With Miniatures: The Very Short Fiction of John Scalzi about to start shipping, we thought we’d bring you a suitably brief interview with Scalzi and artist Natalie Metzger, who did the dust jacket and many interior illustrations for the volume, conducted by our own Gwenda Bond.
We doubt you need an introduction for Scalzi, but here’s one anyway. John Scalzi is a New York Times bestseller in fiction, and his work has won the Hugo, the Locus, the Seiun and Kurd Lasswitz. He was a recipient of the 2016 Governors Award for the Arts in Ohio, and his works have been translated into 20+ languages.
Natalie Metzger is an illustrator with over a decade of experience working in a variety of mediums. She is the cartoonist behind several webcomics including Cthulhu Slippers and Over-Encumbered. Her illustration work focuses on creepy cute comic style drawings with a preference for pen, ink and tentacles. Each piece in Miniatures features a header illustration.
Without further ado, the interview…
Gwenda Bond: John, my first question is for you. What challenge or freedom is there in writing short rather than long?
John Scalzi: The best thing is that it doesn’t take much time at all. I can write a short piece in two hours. Part of that is my training from my early career when I was writing columns and short pieces to deadline. So it became a part of my muscle memory to write short. It’s a return to what I was doing when I started out. And most of the pieces are funny. Writing short, you don’t overstay your welcome. Which is easy to do with humor.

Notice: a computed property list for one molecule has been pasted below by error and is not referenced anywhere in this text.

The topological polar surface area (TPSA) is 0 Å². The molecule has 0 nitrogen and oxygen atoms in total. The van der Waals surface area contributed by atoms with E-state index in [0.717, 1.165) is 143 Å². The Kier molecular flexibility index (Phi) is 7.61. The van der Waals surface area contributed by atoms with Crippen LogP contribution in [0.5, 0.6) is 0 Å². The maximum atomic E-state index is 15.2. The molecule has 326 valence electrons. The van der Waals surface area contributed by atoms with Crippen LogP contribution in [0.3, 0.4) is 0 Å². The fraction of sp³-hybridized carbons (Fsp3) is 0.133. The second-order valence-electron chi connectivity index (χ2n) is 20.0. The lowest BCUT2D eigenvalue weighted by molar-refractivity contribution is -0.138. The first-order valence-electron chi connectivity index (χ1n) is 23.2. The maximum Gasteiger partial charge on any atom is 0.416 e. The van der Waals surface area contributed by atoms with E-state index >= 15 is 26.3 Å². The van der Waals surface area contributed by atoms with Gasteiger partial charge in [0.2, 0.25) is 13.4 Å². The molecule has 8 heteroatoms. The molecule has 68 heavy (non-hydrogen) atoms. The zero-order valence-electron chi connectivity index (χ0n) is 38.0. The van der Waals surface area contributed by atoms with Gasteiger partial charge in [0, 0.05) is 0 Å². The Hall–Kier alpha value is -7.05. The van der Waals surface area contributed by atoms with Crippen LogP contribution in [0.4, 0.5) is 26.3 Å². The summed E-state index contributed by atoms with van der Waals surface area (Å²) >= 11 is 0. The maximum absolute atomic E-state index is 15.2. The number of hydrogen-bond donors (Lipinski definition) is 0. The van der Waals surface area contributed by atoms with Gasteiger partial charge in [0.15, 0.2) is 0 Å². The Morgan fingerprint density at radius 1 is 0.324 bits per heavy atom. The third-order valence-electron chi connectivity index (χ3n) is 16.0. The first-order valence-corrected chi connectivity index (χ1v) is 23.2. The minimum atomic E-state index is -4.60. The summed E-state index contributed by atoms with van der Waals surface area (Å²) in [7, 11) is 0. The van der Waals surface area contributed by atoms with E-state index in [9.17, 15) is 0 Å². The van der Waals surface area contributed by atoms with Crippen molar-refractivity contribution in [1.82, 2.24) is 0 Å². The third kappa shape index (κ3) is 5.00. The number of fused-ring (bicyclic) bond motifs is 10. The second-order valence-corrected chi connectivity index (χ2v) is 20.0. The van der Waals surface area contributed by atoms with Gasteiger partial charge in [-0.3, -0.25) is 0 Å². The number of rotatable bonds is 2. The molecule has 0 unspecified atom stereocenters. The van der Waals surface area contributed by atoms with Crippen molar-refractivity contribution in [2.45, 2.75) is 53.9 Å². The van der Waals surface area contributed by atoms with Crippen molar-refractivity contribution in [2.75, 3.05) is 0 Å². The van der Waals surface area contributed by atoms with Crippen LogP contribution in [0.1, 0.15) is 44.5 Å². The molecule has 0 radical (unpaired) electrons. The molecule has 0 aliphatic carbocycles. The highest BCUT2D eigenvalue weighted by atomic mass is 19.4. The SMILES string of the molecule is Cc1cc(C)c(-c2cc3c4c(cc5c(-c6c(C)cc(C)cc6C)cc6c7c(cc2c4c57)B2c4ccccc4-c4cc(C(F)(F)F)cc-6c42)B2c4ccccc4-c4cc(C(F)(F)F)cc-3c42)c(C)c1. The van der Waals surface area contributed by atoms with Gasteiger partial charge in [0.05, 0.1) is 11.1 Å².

GB: Similar question for you, Natalie . . . how did you approach doing the art for the book? Was this different than your other projects in any way? Did you work together on choosing illustrations for various pieces?
Natalie Metzger: We happened to both be at Westercon and so we were able to have a back and forth in person and work out most of the details. There was no email tag saying, ‘What do you think of this idea?’ or ‘What about this idea?’ We were able to spend half an hour talking most of it out. But with these very short things, you’re limited to one or two options for images. There is some difficulty in finding the right image.
JS: This was more challenging for Natalie than me in that way. When I was asked who I was thinking for the artist, Natalie was at the top of my list. She had done some other pieces that I loved, including one of me riding a churrocorn (a churro unicorn). Her work is whimsical but clean. It was fun seeing everyone fight over versions of her illustrations during the process. I just got the finished book and Subterranean Press always does really good production, but I was looking at the cover and it’s absolutely perfect. It’s one of my covers that makes me happiest.
GB: Do either of you have a favorite piece in the book, both of your own and of the other person’s?
JS: My favorite piece also has my favorite illustration. “The AI Are Absolutely Positively Without a Doubt Not Here to End Humanity, Honest” is the most recent piece in the book, so it’s fresher to me. And there’s this very nervous-looking eagle, which is such a contrast to how eagles are usually presented.
NM: There are so many pieces I love in the book. The one about yogurt, the one about life on Earth. I can’t pick. My favorite illustration is the mechacat.
GB: Okay, now it’s going to get tough. Lightning round. Tacos or pie?
JS: Pie. If you’d made it burritos, that would have been tough.
GB: I felt like that would be too dark and might trigger an existential crisis. Next question: Cats or dogs?
GB: For the record you both love dogs; we don’t want to bring down the Internet on you. And, finally, yes or no?
GB: Perfect. Thank you both for taking the time to do this.